Brockton 2023 year in review, looking forward to 2024: Top storylines

BROCKTON — It’s that time again, when news outlets recycle the year’s biggest headlines. As we did last year, we’re taking a different tack by looking forward. Here are 10 storylines The Enterprise will be following in 2024.

One theme that jumps out is new beginnings. Barring fresh disaster, Signature Healthcare Brockton Hospital should reopen in 2024. The city’s new homeless facility — no longer downtown — is also scheduled to open. And Brockton should see the return of pro baseball as Campanelli Stadium hosts the inaugural season of the New England Knockouts.

The new year also marks a milestone as Brockton celebrates its 150th anniversary.

And there’s no doubt Brockton’s biggest story of 2023 will stay in the spotlight: The crisis of cash, confidence and safety in the Brockton Public Schools. Let’s look at those storylines:

1. When will Brockton Hospital reopen?

Brockton and the surrounding region suffered a gut punch when a 10-alarm fire forced the evacuation of Brockton Hospital. Since then, crews have been working to rewire and renovate the massive complex. No date has been announced for when the hospital will reopen fully, but authorities have said it will be in 2024.

When patients return, much of the hard work done won’t be visible. Possibly the single biggest job has been rewiring the whole facility, an arduous labor that will be hidden behind fresh plaster and paint. But residents will see an entirely new emergency department among other upgrades.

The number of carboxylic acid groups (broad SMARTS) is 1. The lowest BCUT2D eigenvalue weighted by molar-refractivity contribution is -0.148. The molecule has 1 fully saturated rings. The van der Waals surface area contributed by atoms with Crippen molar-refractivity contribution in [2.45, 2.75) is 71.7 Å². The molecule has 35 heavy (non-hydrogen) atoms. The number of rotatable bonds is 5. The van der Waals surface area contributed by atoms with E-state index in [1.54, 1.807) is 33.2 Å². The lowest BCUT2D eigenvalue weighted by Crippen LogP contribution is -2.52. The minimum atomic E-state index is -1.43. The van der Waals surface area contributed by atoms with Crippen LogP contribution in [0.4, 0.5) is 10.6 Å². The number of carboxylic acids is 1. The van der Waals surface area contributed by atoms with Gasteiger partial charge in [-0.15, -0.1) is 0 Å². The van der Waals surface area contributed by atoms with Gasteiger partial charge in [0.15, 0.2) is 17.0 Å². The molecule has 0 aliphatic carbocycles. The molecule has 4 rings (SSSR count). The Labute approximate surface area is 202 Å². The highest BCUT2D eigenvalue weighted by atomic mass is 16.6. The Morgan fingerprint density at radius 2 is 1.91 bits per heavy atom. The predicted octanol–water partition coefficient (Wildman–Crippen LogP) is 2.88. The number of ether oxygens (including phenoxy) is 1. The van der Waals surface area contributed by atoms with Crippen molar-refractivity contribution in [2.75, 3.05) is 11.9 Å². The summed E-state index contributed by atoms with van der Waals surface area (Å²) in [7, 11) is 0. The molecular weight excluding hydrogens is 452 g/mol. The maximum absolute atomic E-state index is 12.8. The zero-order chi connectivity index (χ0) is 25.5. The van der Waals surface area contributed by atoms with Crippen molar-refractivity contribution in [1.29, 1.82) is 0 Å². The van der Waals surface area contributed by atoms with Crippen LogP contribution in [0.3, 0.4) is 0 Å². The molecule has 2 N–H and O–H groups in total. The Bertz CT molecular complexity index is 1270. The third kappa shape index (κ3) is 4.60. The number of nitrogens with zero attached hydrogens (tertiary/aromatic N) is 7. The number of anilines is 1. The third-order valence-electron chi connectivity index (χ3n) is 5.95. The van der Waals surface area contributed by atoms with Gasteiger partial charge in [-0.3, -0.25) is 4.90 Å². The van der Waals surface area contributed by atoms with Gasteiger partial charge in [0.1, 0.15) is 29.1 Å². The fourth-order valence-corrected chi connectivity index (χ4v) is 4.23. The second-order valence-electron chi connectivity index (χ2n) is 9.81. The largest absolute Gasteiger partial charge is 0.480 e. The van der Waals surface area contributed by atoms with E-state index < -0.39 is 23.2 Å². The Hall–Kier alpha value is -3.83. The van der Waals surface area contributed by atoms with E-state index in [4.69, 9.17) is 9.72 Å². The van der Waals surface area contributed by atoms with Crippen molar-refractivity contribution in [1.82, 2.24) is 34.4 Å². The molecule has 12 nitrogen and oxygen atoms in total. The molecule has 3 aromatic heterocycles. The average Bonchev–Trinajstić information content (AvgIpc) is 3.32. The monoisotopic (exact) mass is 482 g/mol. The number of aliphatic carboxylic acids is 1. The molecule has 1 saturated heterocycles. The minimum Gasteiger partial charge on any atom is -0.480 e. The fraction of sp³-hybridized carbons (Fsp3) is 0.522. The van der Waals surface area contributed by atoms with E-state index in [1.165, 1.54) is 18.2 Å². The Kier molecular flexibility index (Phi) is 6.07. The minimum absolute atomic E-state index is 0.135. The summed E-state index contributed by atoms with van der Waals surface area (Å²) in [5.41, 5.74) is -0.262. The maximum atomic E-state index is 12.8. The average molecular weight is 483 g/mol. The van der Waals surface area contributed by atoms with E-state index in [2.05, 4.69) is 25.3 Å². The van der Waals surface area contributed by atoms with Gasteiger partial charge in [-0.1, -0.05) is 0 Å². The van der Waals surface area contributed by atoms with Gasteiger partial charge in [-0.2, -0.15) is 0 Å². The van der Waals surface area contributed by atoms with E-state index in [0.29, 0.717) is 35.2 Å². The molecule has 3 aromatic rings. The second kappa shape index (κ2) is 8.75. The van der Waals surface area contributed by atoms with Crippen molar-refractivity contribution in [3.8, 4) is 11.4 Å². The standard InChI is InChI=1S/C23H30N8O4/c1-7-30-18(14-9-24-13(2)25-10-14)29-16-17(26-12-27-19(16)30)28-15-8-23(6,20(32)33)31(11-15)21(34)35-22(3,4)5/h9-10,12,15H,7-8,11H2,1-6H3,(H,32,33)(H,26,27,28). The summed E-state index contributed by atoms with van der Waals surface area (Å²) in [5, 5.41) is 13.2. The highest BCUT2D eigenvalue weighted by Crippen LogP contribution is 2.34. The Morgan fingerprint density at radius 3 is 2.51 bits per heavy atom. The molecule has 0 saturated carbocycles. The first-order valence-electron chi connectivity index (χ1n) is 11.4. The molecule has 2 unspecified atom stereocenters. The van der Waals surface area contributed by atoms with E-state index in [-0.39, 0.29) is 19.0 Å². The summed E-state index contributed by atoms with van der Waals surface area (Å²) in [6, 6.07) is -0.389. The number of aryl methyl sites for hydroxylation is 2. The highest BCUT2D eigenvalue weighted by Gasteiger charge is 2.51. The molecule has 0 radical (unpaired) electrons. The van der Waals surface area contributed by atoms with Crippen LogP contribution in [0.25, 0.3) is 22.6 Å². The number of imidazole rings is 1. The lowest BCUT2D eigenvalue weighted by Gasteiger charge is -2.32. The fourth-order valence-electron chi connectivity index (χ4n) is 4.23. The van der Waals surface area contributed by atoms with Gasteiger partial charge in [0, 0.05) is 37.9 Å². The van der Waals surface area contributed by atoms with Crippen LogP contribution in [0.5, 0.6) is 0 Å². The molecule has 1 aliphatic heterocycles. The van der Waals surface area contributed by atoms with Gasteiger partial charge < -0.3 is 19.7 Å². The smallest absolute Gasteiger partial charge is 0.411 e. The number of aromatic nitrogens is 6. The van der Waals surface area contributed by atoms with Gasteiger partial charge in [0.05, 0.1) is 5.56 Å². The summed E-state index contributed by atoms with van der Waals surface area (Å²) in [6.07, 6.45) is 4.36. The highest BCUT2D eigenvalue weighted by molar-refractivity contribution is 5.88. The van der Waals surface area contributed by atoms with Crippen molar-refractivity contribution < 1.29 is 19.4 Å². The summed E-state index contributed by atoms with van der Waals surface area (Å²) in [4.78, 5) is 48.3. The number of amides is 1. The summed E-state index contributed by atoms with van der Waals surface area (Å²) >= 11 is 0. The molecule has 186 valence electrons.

2. Will new homeless facility take pressure off downtown?

The nationwide crisis of homelessness has hit especially hard in Brockton. The new year could be a turning point, as a new $19.5 million facility is scheduled to open in fall 2024 on Manley Street, next door to Brockton’s VA Medical Center. As the new Father Bill’s and MainSpring campus comes online, the city’s 128-year-old emergency overnight shelter on Main Street downtown would close. The new housing center will offer not only a traditional shelter, but also 32 apartments for permanent housing.

While Brockton arguably does more for the homeless than other cities its size, the consequences of having so many homeless persons downtown has pushed some residents and business owners to the breaking point. In theory, the new facility should mean fewer chronically unhoused people on downtown streets and better services to help people get back on their feet.

3. When does pro baseball return to Brockton?

Opening Day is May 10 for the New England Knockouts, a pro baseball squad scheduled to play 48 home games in their inaugural season. Back in the day, minor league ball regularly filled then-new Campanelli Stadium. Those days could here again. The team, which plays in the Frontier League, aims to offer family friendly, affordable entertainment. That’s something that, year after year, residents complain Brockton has too little of.

The Knockouts share a home stadium and ownership with the Brockton Rox, an already established amateur baseball operation.

4. How will Brockton celebrate its 150th birthday?

History-minded Brocktonians have been busy behind the scenes making plans for the 150th anniversary of Brockton. What is now the city of Brockton was incorporated as the town of North Bridgewater on June 15, 1821. Residents changed the name to Brockton in 1874 and Brockton became a city in 1881, according to the Massachusetts Historical Association.

The celebrations will follow the established calendar of annual city events, organizers say. Observances of the sesquicentennial are scheduled to take place during Summer Fest Brockton, the Brockton Fall Festival, Holiday Parade and the like.

5. Will students be safe in Brockton Schools?

Arguably no challenge facing the Brockton Public Schools is more urgent than safety. Students, parents and educators will be looking to Brockton High School’s new principal, Kevin McCaskill, to implement existing reforms and make the sprawling school a safe place for learning. One measure of just how bad the situation has become is that Interim Principal José Duarte called an abrupt early dismissal in October so school leaders could regroup.